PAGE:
Foodservice in 2040

With technology shaping society almost beyond recognition in the past few decades and no sign of advancements slowing down any time soon, Bidfood’s Insight & Customer Experience team reveals the two polarising futures that trends suggest the industry might be facing by 2040


Big night in

Singledom in 2040 is a lonely place. For most singles in London, a regular night sees them eating their meals alone at home. That’s not anything too radical, right?

But the way our bachelor orders their food is, with a simple message to a virtual assistant each morning triggering a dinner delivery for the following evening. Then, a temperature-controlled box containing the meal waits on the doorstep for when they return home – complete with a bottle of wine, flowers, candles or a personal online playlist if they want to create a particular ambience.



Creating the perfect experience

When our singletons fancy some company, they turn to an online app, which searches for a suitable dinner companion based on DNA-profile matching. Once a partner has been identified, the couple books a seat at a local communal dining canteen.

The venues might appear nondescript to us nowadays, with hundreds of diners sitting opposite each other in a room with scant personality, but it’s when the guests put on their VR headsets that the fun starts. The pair has picked a personalised setting and décor to get a unique experience, complete with a virtual waiter of their choice.


Variety is the spice of life

The menu is like nothing we’ve ever seen in 2019. With anything and everything available to eat and drink – and completely customisable depending on individual tastes – the world is, quite literally, our diners’ oyster.

There’s no worrying about dietary requirements either because the waiter has already taken a small painless sample when guests arrive at the restaurant to make sure all food is perfect, right down to DNA and blood diets.


Printing your food in 3D

With such a wide spread of food on the menu, you’d think the chefs had got their work cut out. But instead, there’s relative calm in the kitchen. That’s because in 2040, the kitchen’s head chef is a 3D printer, which creates each dish to its exact specification.

Raw ingredients take the form of additives and are shipped to outlets from a central laboratory through a mains supply, just like water and electricity. This gives them ultimate flexibility and supplies on demand.



The simple life

In reaction to a world that’s become dominated by technology, people are feeling increasingly disconnected with each other and the planet. That sense of feeling triggers a huge u-turn in society as consumers look for a more simple, basic life – prioritising local communities and the resources they provide above the instant, connected global world that blossomed from the technological age.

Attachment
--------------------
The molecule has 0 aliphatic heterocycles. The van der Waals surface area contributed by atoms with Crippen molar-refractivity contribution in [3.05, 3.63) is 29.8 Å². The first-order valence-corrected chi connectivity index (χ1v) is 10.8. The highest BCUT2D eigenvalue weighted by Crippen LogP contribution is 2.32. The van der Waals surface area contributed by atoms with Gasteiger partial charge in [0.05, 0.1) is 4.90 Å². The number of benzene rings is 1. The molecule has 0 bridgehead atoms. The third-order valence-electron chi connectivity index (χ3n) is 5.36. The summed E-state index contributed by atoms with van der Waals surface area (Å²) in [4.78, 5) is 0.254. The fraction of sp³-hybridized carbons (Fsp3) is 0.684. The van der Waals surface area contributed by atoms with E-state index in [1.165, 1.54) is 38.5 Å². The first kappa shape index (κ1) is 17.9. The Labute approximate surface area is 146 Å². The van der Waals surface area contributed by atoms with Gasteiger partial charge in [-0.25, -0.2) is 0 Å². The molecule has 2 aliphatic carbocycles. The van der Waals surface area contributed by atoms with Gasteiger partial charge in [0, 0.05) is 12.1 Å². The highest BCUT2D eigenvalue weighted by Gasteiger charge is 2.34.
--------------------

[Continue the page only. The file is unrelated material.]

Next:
The growth of local

Food shortages and the increasingly apparent impact our lifestyles of two decades earlier have placed on the environment begin to take their toll. And, forced by the government, foodservice outlets seek only to purchase their items within a 20-mile radius.

Many business owners react by growing as much as they can on site, with the garden-kitchen concept experiencing a boom in popularity. As a result, menus are flexible, small and seasonal, with everything made from scratch – making dining out a unique experience. Chains still exist, but when they do, the menu they offer differs depending on location.


Changing face of delivery

Not all ingredients can be grown in a garden kitchen though. But with environmental impact key to businesses, foodservice outlets are seeking out local wholesalers and suppliers that can deliver with minimal strain on the world around them.

Items are no longer delivered by large HGVs; instead, they’re regularly transported by bike or, if necessary, electric vehicles. Service is paramount, and the personal relationship between supplier and customers is closer than ever.


A real treat

The expertise and creativity of the restaurant’s chefs has never been more important because money is tight across all walks of society. Due to households cutting their spending, eating out of home is now a real treat, while convenient on-the-go eating has become a thing of the past.

Consumers will only part with their hard-earned money and eat out if they can indulge, and savour the craftsmanship and quality of the food they’re eating. Authenticity, innovation and provenance are now the order of the day.


Food is number one

The changes in society have meant that eating out is all about the food once more. Shunning the experiential trend that exploded in the foodservice scene earlier in the millennium, people now choose to eat in an environment that’s stripped back and basic.

Fast food is a thing of the past, with diners expecting food to take time to prepare, meaning that a meal out is a long, drawn-out occasion. Eating out becomes a social, communal event, filled with chatter and laughing – and solo dining trips are consigned to history.



Which vision of the future do you think will be closer to the truth? And how can wholesalers play their part? Tell us what you think by emailing us at or by connecting with us on Twitter or LinkedIn.

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